Girl ‘seriously injured’ by coyote on California beach

A toddler was seriously injured when a coyote attacked and bit her in Huntington Beach, Southern California on Thursday night, police say. said. The child was at the beach with his mother near the water just north of the popular beach jetty.

The Huntington Beach Police Department said it received a report of the incident at 9:45 p.m. and when officers arrived they found the injured child. She was taken to a local hospital “with serious but not life-threatening injuries”, police said.

A witness told CBS News that the child’s face was covered in blood.

surf line share footage on YouTube of the coyote attacking the child in which you can see the animal jump on the girl and bring her to the ground. (Warning, sensitive content.)

Officers shot the coyote along with a second animal, Lt. Toby Archer, a department spokesperson said. One of the animals died and the other escaped with a gunshot wound.

“We’re pretty confident that whoever was shot and died was not the one who bit the child,” Archer said. “We shot the one who bit the child but he ran away and we didn’t take him into our custody. We followed him to a wet area but we lost him there .”

Cpt. Patrick Foy of the California Fish & Wildlife Law Enforcement Division said coyote bites are unusual but not entirely out of the ordinary.

“We probably have 10 to 15 attacks a year where a coyote bites a human,” Foy said of the total number of bites in California each day. “We’ve seen more in recent years than in the past. When I started my career 25 years ago, it’s definitely more than that.”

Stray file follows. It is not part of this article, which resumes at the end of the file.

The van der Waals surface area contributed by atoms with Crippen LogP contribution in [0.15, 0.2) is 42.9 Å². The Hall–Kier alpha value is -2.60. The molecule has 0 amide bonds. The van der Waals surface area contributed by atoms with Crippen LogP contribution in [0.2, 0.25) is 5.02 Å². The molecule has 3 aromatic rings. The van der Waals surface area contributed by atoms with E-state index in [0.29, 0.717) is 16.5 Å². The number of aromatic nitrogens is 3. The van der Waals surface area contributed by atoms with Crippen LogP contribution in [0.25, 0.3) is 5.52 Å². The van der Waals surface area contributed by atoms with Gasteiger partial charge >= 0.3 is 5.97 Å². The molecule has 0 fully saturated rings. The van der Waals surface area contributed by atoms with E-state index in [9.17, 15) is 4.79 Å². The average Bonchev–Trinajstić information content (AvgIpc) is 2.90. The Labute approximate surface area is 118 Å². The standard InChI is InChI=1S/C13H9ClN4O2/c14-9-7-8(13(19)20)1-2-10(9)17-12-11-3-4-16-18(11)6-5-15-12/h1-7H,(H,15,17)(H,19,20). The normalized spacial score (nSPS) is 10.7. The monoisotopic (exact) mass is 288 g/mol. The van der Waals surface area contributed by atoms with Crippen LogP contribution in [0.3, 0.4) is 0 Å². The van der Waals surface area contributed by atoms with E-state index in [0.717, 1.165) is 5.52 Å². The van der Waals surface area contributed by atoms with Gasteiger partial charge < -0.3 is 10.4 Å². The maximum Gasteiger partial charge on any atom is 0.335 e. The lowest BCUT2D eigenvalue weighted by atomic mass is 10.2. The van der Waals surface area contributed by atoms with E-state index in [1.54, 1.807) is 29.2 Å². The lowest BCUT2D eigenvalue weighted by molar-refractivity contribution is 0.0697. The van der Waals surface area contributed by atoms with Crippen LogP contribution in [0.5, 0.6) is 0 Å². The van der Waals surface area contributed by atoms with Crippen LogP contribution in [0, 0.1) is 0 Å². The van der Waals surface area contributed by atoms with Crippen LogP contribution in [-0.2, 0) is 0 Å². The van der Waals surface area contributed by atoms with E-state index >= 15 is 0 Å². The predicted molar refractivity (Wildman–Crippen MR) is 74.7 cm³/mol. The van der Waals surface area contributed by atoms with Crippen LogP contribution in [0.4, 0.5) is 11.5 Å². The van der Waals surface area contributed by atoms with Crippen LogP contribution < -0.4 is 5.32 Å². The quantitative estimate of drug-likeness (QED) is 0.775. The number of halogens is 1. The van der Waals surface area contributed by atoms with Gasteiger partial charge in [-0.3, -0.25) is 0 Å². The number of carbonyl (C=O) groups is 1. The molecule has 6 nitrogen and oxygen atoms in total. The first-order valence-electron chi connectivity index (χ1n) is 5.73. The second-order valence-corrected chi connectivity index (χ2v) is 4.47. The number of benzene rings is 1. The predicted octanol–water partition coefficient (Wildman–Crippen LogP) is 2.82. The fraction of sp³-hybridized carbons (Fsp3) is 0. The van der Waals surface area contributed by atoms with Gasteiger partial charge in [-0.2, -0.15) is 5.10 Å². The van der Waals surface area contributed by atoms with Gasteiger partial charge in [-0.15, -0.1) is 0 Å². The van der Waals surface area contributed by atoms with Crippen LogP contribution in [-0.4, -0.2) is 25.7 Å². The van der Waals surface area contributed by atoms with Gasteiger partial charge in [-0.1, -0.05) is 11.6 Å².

Michelle Lute, National Carnivore Conservation Officer for the coyote project, said a coyote biting a human is “very unusual”.

Lute could not comment specifically on why the coyote in this case attacked a child, but she said coyotes can lose their natural fear of humans when people intentionally or unintentionally feed them, such as leaving food for them. pets in backyards and not securing the outdoors. bins that may contain leftover food. She also said efforts to trap coyotes can backfire, disrupting stable population dynamics and increasing human-coyote conflict.

“It is important to remember that the vast majority of humans and coyotes co-exist peacefully across the country,” she wrote in a post.

Animal Care and Control and the California Department of Fish & Wildlife are looking for the second coyote. When the animal is located, it will be euthanized, police said.

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